A significant proportion of all cancer patients experience nausea or vomiting during the course of their treatment. Nausea and vomiting have long been common adverse effects from certain types of cancer therapy and can lead to postponement or refusal of potentially curative treatments in some patients. In addition to reducing quality of life, these side effects often impede patients’ ability to maintain active lifestyles. With the emergence of serotonin receptor antagonists in the early 1990s and, more recently, the NK1 receptor antagonists, there have been steady improvements in the control of nausea and vomiting.
In 1999, the American Society of Clinical Oncology (ASCO) published its first guideline on the use of antiemetic therapies to combat nausea and vomiting in cancer patients. In 2006, the guideline was revised based upon substantial developments, including the introduction of the NK1 receptor antagonists. In 2011, ASCO updated its guideline again to integrate new data that have emerged over the past 5 years (Table 1).
“Clinicians need to communicate with their patients to optimize results.”
“As knowledge about nausea and vomiting has emerged, so too have safe and effective treatments to battle this dreaded complication for patients,” says, Paul J. Hesketh, MD, who served on the steering committee for ASCO’s 2011 guideline. “The new guideline from ASCO emphasizes how the appropriate use of antiemetic therapies can vastly improve a patient’s treatment experience and quality of life by minimizing these side effects. In general, we have more effective and well-tolerated antiemetic agents than ever before. More recently, we’ve learned how to use these agents in more effective ways.”
Reclassifying Risk for Vomiting & Nausea
An important modification offered in ASCO’s 2011 guideline is the reclassification of the risk for vomiting and nausea from a combination using an anthracycline and cyclophosphamide. Both drugs were previously classified as moderate risk for nausea and vomiting. Now, this combination is considered highly emetogenic. “The reclassification of this drug combination regimen is important as it’s often used in patients with breast cancer and non-Hodgkin’s lymphoma,” Dr. Hesketh explains. “The change should trigger physicians to prescribe appropriate antiemetic treatments so that patients can avoid these side effects and reduce their need for treatment delays or dose reductions.”
Drug Recommendations for Vomiting & Nausea
Based upon available clinical data, palonosetron is now the preferred 5-HT3 receptor antagonist for patients receiving moderately emetogenic chemotherapy. The ASCO 2011 guideline recommends that palonosetron be given in conjunction with dexamethasone, a corticosteroid. If palonosetron is unavailable, a first generation 5-HT3 serotonin antagonist may be substituted.
In addition, the guideline provides direction on using fosaprepitant, a relatively new IV formulation of aprepitant. Data demonstrate that fosaprepitant is equivalent to aprepitant in terms of control and prevention of nausea and vomiting. However, fosaprepitant is administered for 1 day—compared to 3 days for aprepitant—to patients undergoing chemotherapy at high risk of vomiting and nausea. Fosaprepitant may be a more convenient or feasible option for patients. These drugs are part of the guideline-recommended “triplet therapy,” which includes an NK1 receptor antagonist, a 5-HT3 receptor antagonist, and dexamethasone.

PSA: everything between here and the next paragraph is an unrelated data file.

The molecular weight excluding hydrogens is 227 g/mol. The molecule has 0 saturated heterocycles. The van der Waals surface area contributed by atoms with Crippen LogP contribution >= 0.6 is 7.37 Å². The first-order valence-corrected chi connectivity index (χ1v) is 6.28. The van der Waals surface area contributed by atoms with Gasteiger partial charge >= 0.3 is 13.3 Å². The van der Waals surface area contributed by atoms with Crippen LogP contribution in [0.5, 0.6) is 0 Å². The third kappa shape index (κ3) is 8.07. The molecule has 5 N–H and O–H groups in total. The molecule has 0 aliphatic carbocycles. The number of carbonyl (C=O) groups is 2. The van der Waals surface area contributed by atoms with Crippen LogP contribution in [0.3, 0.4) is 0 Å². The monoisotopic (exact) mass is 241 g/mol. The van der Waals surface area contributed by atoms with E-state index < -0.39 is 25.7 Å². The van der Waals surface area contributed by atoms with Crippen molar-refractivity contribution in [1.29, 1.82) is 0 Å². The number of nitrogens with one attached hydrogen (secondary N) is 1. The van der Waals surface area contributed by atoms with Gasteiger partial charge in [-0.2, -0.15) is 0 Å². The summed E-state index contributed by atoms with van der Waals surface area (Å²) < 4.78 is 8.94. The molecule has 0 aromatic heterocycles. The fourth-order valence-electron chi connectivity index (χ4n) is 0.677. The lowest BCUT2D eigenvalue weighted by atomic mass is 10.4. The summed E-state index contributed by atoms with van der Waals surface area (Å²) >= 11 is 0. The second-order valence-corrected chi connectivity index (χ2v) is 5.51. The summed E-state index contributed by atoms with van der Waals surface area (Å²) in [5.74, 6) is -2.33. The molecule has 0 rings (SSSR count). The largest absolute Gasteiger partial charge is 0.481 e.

The 2011 guideline also updates the emetogenic classification of agents administered intravenously by emetic risk (Table 2). “A major goal in cancer care is to personalize therapy to each patient,” says Dr. Hesketh. “The new guideline helps physicians accomplish this goal by stratifying antiemetic needs based on patients’ specific treatments.”
In many cases, the severity and impact of nausea and emesis is underestimated. “Some patients may expect nausea and vomiting as normal consequences of treatment, but for most patients, there should be complete control of these adverse events now that we have effective therapies,” Dr. Hesketh says. “Clinicians need to communicate with their patients to optimize results. Patients should be educated upfront on potential side effects of treatment. Maintaining an open dialogue with patients is paramount. Asking patients questions about nausea and vomiting during treatment can cue physicians to seek out treatment to manage the side effects. Tools, such as checklists, may be helpful in assessing such side effects.”
More to Come
Tremendous progress has been made in preventing vomiting, eliminating infection, and managing pain associated with cancer treatment. There is room for further improvement in controlling nausea and vomiting, says Dr. Hesketh. “We still need to conduct clinical research that seeks out more effective approaches to minimizing nausea and vomiting. These adverse events are still some of the most feared side effects of chemotherapy in patients’ eyes. We have more effective and better tolerated antiemetic agents available. The key is to use them in the most appropriate ways possible. This guideline can provide clinicians with evidence-based knowledge so that clinicians can steer their patients clear from these adverse events.”
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